Wednesday, 31 May 2017

The Shadow of the Crescent Moon by Fatima Bhutto – Book Review

Publisher’s write-up:

‘Fatima Bhutto’s stunning fiction debut begins and ends one rainswept Friday morning in Mir Ali, a small town in the troubled tribal region of Waziristan, close to the Afghan border. Three brothers meet for breakfast. Soon after, the eldest, recently returned from America, hails a taxi to the local mosque. The second brother, a doctor, goes to check in at his hospital. His troubled wife does not join the family that morning for no one knows where Mina goes these days. And the youngest, the idealist, leaves for town on a motorbike. Seated behind him is a beautiful, fragile girl whose world has been overwhelmed by war. Three hours later their day will end in devastating circumstances.’

The Shadow of the Crescent Moon is the first attempt at fiction by the Pakistani poet, Fatima Bhutto. The story revolves around a family comprising three brothers in a small town (Mir Ali) located in the Federally Administered Tribal Area (FATA) of Pakistan.

One the morning of Eid, three brothers gather for breakfast and then head towards different mosques to offer prayers; the first time when each of them are going to different mosques. The eldest brother, Aman Erum, doesn’t want to be confined to the boundaries of Mir Ali and wants to leave the place and explore the world and run a successful business. The second brother, Sikandar is a doctor practising in a government hospital in Mir Ali who is troubled by the loss of his son and more so, by his wife’s new habit of gate-crashing into funerals of strangers. The third brother, Hayat, is an idealist and a Pashto nationalist fighting against the ruthless state of Pakistan and its institution, thereby following in the footsteps of his father. He is even part of an underground rebel group in the local university at Mir Ali. Apart from that, there is a romantic sub-plot between Aman Erum and a young beautiful girl, Samarra, who is very fond of Mir Ali and doesn’t want to leave the place; thereby having a conflicting view as compared to that of Aman Erum. The three brothers await terrible incidents to unfold over the course of the next three hours.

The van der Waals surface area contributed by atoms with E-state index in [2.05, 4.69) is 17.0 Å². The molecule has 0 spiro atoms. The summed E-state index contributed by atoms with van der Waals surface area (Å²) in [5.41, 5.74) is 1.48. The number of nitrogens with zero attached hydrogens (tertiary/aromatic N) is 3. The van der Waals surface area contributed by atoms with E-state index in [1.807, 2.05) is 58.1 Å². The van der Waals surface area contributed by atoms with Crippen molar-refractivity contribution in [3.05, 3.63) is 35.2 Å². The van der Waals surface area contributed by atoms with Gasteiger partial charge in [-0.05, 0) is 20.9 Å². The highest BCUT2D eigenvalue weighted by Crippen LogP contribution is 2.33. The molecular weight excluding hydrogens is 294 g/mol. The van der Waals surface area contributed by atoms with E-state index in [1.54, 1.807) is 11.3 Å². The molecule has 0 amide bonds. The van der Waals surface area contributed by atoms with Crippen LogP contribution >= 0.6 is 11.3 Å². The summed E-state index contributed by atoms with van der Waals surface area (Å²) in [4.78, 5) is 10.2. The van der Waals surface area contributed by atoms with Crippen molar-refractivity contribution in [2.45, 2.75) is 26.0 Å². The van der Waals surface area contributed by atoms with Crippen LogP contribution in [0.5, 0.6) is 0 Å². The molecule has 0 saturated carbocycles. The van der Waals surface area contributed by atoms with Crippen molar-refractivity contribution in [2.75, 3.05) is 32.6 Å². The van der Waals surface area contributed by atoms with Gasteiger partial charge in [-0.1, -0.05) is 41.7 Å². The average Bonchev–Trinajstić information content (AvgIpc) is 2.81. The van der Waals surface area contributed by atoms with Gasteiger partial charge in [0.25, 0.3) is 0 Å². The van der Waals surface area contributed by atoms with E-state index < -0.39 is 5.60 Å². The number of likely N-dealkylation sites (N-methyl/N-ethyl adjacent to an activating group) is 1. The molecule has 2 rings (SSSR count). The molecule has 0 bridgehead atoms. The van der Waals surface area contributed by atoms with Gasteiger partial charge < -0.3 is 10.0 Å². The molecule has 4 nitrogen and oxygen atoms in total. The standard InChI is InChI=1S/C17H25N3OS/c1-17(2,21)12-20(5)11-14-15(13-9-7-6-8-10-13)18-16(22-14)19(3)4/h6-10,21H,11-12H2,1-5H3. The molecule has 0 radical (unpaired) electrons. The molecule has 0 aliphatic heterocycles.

The fact that the Fatima Bhutto is a poet was definitely a plus, with regard to the book, it was a well written prose, with certain abstract expressions and a lot of scenes left open to the reader to conclude after giving sufficient input. I felt the character of Aman Erum and his fiancé Samarra was really well built, and how they had conflicting ideas and how they tried to handle them and also; the character of Sikandar, a pragmatic man living in the reality, and his wife Mina, unable to come to terms with the death of their son, was also a good aspect of the novel. Apart from that, the author also took up a story based in a less known area of Pakistan, rather than the plots that usually revolve around Karachi, Lahore or Islamabad.

With that said, the plot was very poorly structured; the events were supposed to be happening on the same day and a chapter starts with a time of the day. However, very little happens on that day and instead, the book is filled with flashback and other events surrounding it rather than the actual present and within the same chapter, the book went back and forth within the present and the flashback. Moreover, despite the author’s half-Pashto roots, I still find it odd; considering I reasonably know that FATA is extremely conservative and Samarra seems like a typical upper middle-class woman from Islamabad rather than someone from Mir Ali. Just to add further to that point, the author used her setting very little; the description of Mir Ali was very shallow and considering she was eyeing a global audience, she should have described the insurgency in more detail, regarding the factions involved – considering she mentions both a civilian rebellion and the fundamentalist taliban and she barely touches upon whether the two were in any way connected.

I picked up this book from the library purely because of her last name, considering her grandfather Zulfikar was the former Prime Minister, succeeded years later by her aunt Benazir and the other members of her extended family too, being politically involved. I felt the book had a great potential but it was very poorly taken forward for the first 150 pages, and then ended very abruptly with abstract endings. The author took a courageous political position to criticise the military establishment of the country, but the hatred might probably arise from the history of her family with the institution, well expressed, nonetheless. This could have been a fantastic book with a little more details and being presented as a fine 325-350 page novel rather than the 230 page novel that it was.

I still feel that the author’s writing was promising, I enjoyed her flow, but not exactly her plot and thus, I would be looking forward to her future works, but regarding this particular work, I would award it a rating of four on ten.

Rating – 4/10

Have a nice day,


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